6. The appellant submitted that the defence and counter claim raised by the respondent against the suit by the appellant before the lower court lacked any merit and constituted abuse of the court process. He submitted the issues introduced by the Respondent through the defence and counterclaim were the same issues that were before the Kadhi’s court in the succession proceedings and through miscellaneous cause No. 2 of 2019 also brought before the Kadhi’s court. The appellant contended that the respondent could only have challenged the orders by the Kadhi’s court by way of an appeal which the Respondent failed to do. The appellant consequently submitted the issues were Resjudicata and could not be properly canvassed before this court. The appellant submitted that the learned trial magistrate erred in declining the application for striking out the respondent’s defence and counterclaim when the same raised similar issues as had been raised before the Kadhi’s court and decided on. The appellant contended that the trial court in its exercise of discretion erred in failing to take account of the fact that the deceased was a Muslim and that the issue relating to entitlement and inheritance of the suit property had been tried and determined by a court of competent jurisdiction.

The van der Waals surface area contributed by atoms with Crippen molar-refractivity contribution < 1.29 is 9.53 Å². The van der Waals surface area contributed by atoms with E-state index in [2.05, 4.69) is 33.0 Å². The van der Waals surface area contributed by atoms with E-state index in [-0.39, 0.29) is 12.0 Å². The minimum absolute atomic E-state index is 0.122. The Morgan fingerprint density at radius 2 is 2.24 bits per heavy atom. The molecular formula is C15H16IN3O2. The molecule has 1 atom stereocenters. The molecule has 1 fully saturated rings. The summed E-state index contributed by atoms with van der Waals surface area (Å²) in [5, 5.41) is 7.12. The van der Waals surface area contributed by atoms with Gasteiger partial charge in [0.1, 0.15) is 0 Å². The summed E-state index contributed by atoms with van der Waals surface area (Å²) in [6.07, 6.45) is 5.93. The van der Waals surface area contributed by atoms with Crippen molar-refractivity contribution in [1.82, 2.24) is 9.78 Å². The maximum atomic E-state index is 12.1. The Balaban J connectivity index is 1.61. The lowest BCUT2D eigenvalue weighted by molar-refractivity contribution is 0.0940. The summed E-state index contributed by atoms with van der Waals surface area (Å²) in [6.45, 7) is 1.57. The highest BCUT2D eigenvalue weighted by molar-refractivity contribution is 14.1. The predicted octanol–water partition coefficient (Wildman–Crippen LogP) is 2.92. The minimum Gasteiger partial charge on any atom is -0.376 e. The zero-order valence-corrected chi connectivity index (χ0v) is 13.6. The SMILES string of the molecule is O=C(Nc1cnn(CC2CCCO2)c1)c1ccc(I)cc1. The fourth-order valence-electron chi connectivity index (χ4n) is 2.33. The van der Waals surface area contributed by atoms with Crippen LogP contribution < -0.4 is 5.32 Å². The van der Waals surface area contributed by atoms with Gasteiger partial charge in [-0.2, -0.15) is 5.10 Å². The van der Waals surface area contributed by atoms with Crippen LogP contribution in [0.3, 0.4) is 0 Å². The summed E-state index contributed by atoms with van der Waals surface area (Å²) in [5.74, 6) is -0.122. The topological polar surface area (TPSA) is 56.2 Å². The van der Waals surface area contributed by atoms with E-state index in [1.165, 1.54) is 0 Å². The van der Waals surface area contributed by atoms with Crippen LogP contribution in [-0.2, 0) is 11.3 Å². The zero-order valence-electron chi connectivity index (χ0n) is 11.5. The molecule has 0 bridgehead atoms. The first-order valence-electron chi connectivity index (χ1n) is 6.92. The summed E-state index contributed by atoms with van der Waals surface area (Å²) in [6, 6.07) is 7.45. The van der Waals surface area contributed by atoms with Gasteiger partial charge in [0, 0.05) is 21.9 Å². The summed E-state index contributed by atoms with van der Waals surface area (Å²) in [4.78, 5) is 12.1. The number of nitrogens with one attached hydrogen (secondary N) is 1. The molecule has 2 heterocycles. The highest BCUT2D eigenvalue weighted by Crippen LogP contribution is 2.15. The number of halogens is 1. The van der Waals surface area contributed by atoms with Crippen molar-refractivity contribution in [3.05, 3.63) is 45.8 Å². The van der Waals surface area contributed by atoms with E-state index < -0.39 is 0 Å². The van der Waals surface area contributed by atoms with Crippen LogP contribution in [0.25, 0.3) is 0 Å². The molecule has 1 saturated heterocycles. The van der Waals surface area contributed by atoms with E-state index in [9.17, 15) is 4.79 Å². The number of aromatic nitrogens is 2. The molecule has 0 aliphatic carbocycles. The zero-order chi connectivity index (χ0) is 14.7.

7. The appellant’s position was that had the trial magistrate properly appraised the facts he would have found that the issues raised in the defence and counterclaim were resjudicata and that the defence and counterclaims raised no triable issue to warrant being sustained on record.
8. The respondent in her submissions contended that the appeal lacked any merit. She argued her defence and counterclaim raised a triable issue and was therefore entitled to defend the action. Further the respondent submitted the claim related to ownership of land and was not such as would invite summary judgment. She pointed out under Order 10 Rules 4, 6, 9 and 10 interlocutory judgment could not be granted unless the claim was accompanied by prayer for pecuniary damages or there was a liquidated claim. The respondent placed reliance on the case of ICDC -vs- Daber Enterprises Ltd (2000) IEA 75; Dhanjal Investments Ltd -vs- Shabaha Investments Ltd (1998) eKLR; and Kenya Trade Combine Ltd -vs- Shah (2001) eKLR among other authorities.
9. This is an appeal of first instance and the court is therefore obligated and indeed under a duty to reevaluate the facts and the evidence placed before the court below to determine whether the decision reached by the lower court was justifiable. The court is not bound by the findings of the lower court and is upon reevaluation entitled to reach its own conclusion. See the case of Selle & Another -vs- Associated Motor Boat Co. Ltd & others (1968) EA 123 where the court enunciated the guiding principle thus:-